Ben Roethlisberger talks with offensive coordinator Bruce Arians, middle, and Charlie Batch last night.
By Bob Smizik Pittsburgh Post-Gazette
CLEVELAND -- The easy thing to do when writing about the Cleveland Browns after yet another loss to the Steelers is pile on the ridicule. It would be oh, so simple to point out the haplessness of the Browns in games against the Steelers, a team that is far and away their biggest rival.
After all, this 10-6 victory by the Steelers last night at Cleveland Browns Stadium was their 10th in a row over the Browns. It also was their 16th in the past 17 games.
This is a rivalry that defies the widely held belief that parity rules the NFL. It might hold command for 30 other teams, but for the Steelers and the Browns lopsidedness rules the day.
So why not jump on the Browns?
Because this one was different. Unlike so many of the recent games -- the Steelers had won the previous four by a 22-point margin -- the Browns showed up for this one.
After this defeat, the Browns could walk off the field with their heads up.
Not that it made it any easier for them.
After losing the opener to Dallas they needed this game. A loss would put them two games behind the Steelers in the AFC North Division. Their chances of making the playoffs in these circumstance weren't hopeless -- but close to it.
The team had talked the good talk during the week attempting to ready itself for the Steelers.
Running back Jamal Lewis, a longtime Steelers nemeses from his days with the Baltimore Ravens, rallied his team mid-week with these words:
"If anybody in this locker room can't get up for a game like this, you're not meant to play this game. As a kid, this is what you dream about. What could make it better than being at night with the lights on and on national television?'"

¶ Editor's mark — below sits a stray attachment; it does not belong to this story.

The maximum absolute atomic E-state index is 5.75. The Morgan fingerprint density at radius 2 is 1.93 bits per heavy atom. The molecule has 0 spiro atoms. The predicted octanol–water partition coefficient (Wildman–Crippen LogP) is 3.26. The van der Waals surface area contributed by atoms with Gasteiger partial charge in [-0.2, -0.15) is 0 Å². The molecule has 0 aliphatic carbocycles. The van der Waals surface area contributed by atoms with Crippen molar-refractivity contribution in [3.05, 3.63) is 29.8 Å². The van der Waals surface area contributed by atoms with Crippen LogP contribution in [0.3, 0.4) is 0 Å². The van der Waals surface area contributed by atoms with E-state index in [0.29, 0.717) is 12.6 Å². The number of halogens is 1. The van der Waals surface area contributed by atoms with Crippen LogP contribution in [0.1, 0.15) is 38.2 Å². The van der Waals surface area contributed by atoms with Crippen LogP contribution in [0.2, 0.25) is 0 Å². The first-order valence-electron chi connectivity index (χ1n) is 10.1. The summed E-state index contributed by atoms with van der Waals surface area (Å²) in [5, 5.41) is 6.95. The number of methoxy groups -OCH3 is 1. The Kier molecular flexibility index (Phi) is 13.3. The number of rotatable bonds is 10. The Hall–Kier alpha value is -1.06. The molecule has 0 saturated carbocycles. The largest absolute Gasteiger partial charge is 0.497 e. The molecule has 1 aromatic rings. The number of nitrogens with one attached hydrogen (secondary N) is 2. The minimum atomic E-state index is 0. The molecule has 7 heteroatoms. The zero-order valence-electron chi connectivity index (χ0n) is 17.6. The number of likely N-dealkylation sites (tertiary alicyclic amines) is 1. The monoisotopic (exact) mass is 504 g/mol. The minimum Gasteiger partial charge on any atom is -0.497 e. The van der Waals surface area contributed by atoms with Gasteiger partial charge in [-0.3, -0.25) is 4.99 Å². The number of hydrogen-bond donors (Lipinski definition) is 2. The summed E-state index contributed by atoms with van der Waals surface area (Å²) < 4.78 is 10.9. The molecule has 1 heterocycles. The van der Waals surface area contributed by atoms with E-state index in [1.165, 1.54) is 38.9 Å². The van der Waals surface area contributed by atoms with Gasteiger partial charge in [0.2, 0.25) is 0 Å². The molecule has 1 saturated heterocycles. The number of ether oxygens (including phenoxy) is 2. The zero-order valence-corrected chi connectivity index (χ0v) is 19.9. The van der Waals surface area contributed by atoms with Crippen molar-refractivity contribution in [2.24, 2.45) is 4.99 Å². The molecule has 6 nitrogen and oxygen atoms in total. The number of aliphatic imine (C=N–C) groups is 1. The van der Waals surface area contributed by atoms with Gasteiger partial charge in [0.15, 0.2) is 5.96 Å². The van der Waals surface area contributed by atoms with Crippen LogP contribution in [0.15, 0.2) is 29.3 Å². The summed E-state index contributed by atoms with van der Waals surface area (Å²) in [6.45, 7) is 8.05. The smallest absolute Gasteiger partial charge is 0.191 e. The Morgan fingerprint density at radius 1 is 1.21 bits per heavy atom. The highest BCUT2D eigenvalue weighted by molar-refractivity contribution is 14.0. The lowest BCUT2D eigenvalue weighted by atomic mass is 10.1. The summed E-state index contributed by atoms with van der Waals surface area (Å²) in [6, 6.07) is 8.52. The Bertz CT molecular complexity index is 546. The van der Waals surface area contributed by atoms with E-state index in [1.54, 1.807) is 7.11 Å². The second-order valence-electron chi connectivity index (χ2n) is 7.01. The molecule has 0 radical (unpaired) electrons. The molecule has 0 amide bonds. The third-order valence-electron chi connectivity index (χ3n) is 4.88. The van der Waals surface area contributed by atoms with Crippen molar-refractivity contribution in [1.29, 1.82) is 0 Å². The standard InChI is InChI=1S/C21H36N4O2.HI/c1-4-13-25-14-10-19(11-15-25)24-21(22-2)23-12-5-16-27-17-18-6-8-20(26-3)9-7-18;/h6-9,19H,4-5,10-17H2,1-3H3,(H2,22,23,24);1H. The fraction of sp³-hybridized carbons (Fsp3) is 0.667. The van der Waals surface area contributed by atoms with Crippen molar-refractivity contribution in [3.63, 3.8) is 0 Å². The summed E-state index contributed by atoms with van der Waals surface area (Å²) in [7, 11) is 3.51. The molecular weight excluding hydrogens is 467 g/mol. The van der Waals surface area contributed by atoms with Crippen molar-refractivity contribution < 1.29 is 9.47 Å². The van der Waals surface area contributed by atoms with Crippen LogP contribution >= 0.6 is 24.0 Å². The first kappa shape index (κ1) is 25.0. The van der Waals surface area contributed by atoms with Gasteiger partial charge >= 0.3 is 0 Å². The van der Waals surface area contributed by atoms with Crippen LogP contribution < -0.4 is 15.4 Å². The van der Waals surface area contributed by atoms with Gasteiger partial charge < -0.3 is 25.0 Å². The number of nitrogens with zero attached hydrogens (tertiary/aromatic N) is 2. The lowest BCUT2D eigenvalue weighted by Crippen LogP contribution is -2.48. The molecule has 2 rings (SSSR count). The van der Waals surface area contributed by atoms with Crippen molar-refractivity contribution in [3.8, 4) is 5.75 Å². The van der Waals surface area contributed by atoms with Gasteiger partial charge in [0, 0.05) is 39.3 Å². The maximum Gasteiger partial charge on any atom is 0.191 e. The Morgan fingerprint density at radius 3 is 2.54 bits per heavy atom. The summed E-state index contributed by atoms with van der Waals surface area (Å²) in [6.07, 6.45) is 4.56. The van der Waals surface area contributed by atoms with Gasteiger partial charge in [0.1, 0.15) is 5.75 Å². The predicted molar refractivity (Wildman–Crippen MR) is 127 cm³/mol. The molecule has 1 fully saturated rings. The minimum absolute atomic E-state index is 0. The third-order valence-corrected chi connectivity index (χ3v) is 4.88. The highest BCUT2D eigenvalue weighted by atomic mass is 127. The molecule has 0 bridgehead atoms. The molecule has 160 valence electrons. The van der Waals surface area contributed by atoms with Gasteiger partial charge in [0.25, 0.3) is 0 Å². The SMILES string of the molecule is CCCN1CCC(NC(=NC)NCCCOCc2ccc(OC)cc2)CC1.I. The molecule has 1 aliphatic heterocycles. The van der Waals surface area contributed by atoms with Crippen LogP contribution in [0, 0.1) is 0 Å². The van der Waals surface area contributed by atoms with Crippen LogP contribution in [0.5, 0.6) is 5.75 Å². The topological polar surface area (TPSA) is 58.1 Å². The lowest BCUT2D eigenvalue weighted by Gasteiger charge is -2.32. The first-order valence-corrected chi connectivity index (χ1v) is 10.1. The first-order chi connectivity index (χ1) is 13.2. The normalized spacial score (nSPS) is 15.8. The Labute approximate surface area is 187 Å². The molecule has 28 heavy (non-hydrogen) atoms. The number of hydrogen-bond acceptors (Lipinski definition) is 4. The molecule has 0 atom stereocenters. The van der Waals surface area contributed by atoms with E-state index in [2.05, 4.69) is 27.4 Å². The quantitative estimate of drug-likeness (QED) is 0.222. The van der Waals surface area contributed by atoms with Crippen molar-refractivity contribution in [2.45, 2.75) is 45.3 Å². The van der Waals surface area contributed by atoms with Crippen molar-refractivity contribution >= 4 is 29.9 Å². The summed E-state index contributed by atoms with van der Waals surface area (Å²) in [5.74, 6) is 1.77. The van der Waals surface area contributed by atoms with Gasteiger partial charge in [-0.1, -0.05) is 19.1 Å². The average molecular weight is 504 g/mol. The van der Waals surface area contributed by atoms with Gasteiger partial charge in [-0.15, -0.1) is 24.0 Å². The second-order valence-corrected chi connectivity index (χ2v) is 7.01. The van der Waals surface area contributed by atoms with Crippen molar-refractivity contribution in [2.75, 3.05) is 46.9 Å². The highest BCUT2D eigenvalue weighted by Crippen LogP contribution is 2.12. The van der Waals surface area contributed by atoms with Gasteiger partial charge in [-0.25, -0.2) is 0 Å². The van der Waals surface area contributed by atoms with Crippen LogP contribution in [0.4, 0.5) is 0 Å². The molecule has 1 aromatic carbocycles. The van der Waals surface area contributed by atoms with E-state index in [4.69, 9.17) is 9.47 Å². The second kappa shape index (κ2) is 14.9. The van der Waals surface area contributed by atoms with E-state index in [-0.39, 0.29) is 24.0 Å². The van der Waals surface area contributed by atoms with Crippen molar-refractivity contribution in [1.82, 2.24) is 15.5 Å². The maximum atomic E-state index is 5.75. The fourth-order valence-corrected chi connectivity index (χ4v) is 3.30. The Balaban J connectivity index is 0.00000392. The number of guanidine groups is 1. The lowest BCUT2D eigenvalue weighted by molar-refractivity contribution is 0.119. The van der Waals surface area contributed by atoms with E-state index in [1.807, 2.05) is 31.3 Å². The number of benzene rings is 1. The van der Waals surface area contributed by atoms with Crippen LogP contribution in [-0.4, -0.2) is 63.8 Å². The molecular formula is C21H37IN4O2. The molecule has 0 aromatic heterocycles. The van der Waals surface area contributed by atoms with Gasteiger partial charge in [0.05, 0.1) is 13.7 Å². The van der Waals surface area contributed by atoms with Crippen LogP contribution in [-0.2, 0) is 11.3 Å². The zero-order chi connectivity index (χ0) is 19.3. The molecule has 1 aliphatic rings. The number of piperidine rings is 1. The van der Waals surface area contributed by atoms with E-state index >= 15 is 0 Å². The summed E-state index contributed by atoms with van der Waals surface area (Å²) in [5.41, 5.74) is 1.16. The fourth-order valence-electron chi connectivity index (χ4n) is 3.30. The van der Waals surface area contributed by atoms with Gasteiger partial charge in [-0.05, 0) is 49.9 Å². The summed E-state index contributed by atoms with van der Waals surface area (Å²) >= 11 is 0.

Linebacker Andra Davis, 1-12 in his career against the Steelers, said, "I'm just tired of losing to those guys, period. We need this real bad."
The talking worked. The Browns were ready. They just weren't good enough. Their offense wasn't up to handling the Steelers' defense.
Lewis could not find room to run. He gained 38 yards on 19 carries. Quarterback Derek Anderson threw two interceptions, one of which was especially costly. The Browns gained only 208 yards.
Coach Romeo Crennel had a crucial decision to make late in the game and it was one of those damned-if-you do, damned-if-you-don't situations.
Trailing, 10-3, the Browns had moved 60 yards from their 20 to the Steelers' 20 and had a fourth-and-7 with 3:21 remaining.
Should he kick a field goal, pretty much a sure thing with Phil Dawson, to move his team within four points but still in need of a touchdown to win? Or should he go for the first down, not close to a sure thing against the Steelers defense, and eventually get a touchdown to tie the score?
Crennel kicked to cut the Steelers lead to four.
"I thought that gave us the best chance to win with the way our defense was playing," he said. "If we stop them and we could go down and score [a touchdown] we win the game."
It seemed like a gamble worth taking, especially with the Browns still having three timeouts remaining. But the Cleveland defense, which played exceedingly well all game and limited the Steelers to 281 yards, wasn't up to this final challenge.
After Willie Parker, who gained 105 tough yards on 28 carries, was stopped for no gain, Ben Roethlisberger, scrambling away from the rush, threw a 19-yard completion to Heath Miller.
Then the burden fell to Parker, who was up to the challenge. He carried five consecutive times, with the last Cleveland timeout used after the first of the five, for 24 yards. Parker failed to get a first down on his final carry, thus turning the ball over to Cleveland but in running the clock down to 26 seconds, he had secured the victory.
"We played hard," Crennel said. "I think it was one of the best games we've played against Pittsburgh in a long time. But we shot ourselves in the foot with penalties and turnovers."
A crucial turnover came late in the first half, when it looked like the Browns would get at least three points and possibly seven to tie the score.
With eight seconds remaining in the half, the Browns called a timeout. Crennel wanted one more play -- a pass to the end zone. If that didn't work, they would have time for a field goal.
But Anderson threw short of the end zone and it was intercepted by Troy Polamalu.
"The choice he [Anderson] made wasn't the best for us," Crennel said.
There is some consolation for the Browns. They don't have to play the Steelers until the final game of the season.